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Oxford English Dictionary: The definitive record of the English

OED Appeals Do you have an earlier record of a word which our editors are currently researching? Take a look at our recent appeals and submit your evidence. Learn more about the history of the OED Appeals in this article by Associate Editor Peter Gilliver. Oxford English Dictionary: The definitive record of the English
Independent Researcher Independent Researcher Type to search for People, Research Interests and Universities Searching... Join a growing community of 9,106,840 academics Academia.edu is a place to share and follow research Share your papers
advanced search Welcome to the Educator's Reference Desk The Educator's Reference Desk builds on over a quarter century of experience providing high-quality resources and services to the education community. From the Information Institute of Syracuse, the people who created AskERIC, the Gateway to Educational Materials, and the Virtual Reference Desk, the Educator's Reference Desk brings you the resources you have come to depend on. 2,000+ lesson plans, 3,000+ links to online education information, and 200+ question archive responses. Counseling Peer Education Programs , Therapy , more... Educational Levels K-12 Education , Higher Education , more... The Educator's Reference Desk: Resource Guides The Educator's Reference Desk: Resource Guides

Top 55 Best Reference Websites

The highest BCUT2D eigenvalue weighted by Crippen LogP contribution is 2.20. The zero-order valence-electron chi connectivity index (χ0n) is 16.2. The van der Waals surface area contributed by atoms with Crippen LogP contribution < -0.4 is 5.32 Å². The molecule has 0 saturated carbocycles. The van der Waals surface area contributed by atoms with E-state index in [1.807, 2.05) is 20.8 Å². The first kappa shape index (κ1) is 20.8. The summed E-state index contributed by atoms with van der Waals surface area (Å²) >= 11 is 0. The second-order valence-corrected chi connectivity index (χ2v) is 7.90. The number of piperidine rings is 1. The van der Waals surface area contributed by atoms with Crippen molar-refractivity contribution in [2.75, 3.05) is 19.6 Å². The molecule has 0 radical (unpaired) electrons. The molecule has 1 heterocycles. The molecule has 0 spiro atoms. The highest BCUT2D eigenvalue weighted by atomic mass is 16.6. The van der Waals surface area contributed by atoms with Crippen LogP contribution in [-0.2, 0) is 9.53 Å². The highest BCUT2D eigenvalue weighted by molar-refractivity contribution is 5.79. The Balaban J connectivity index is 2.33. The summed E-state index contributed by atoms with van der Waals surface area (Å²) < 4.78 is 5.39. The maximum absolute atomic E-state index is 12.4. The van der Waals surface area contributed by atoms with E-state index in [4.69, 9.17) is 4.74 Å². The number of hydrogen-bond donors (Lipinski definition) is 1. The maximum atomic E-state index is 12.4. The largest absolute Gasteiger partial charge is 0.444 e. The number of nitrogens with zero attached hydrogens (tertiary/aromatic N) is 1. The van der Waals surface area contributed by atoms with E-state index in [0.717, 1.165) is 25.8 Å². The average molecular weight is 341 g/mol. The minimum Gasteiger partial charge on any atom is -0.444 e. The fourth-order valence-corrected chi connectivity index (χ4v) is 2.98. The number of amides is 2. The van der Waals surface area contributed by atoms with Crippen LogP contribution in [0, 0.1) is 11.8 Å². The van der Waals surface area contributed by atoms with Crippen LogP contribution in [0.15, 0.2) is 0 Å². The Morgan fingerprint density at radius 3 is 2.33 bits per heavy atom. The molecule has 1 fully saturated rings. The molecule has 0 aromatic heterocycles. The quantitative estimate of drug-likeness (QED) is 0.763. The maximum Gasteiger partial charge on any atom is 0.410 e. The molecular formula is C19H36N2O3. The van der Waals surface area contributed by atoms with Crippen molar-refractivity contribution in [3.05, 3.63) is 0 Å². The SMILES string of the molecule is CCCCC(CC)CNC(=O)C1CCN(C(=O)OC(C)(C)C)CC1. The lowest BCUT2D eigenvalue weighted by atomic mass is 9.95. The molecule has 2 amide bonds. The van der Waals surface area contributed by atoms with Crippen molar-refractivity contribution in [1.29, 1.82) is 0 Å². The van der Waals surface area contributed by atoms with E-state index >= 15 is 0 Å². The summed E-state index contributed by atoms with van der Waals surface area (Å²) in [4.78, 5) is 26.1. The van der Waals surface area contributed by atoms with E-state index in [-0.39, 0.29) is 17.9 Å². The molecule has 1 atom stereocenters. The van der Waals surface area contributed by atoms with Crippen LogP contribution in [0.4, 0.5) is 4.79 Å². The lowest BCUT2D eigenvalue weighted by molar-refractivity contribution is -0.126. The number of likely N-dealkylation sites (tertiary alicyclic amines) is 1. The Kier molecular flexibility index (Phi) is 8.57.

Top 55 Best Reference Websites Here are the 15 Most Popular Reference Websites as derived from our eBizMBA Rank which is a constantly updated average of each website's Alexa Global Traffic Rank, and U.S. Traffic Rank from both Compete and Quantcast."*#*" Denotes an estimate for sites with limited data. 1 | Wikipedia11 - eBizMBA Rank | 475,000,000 - Estimated Unique Monthly Visitors | 10 - Compete Rank | 16 - Quantcast Rank | 6 - Alexa Rank | Updated: April 1, 2014.
London Library: Electronic Library
ALA | Using Primary Sources on the Web Primary sources are original records created at the time historical events occurred or well after events in the form of memoirs and oral histories. Primary sources may include letters, manuscripts, diaries, journals, newspapers, speeches, interviews, memoirs, documents produced by government agencies such as Congress or the Office of the President, photographs, audio recordings, moving pictures or video recordings, research data, and objects or artifacts such as works of art or ancient roads, buildings, tools, and weapons. These sources serve as the raw material to interpret the past, and when they are used along with previous interpretations by historians, they provide the resources necessary for historical research. ALA | Using Primary Sources on the Web
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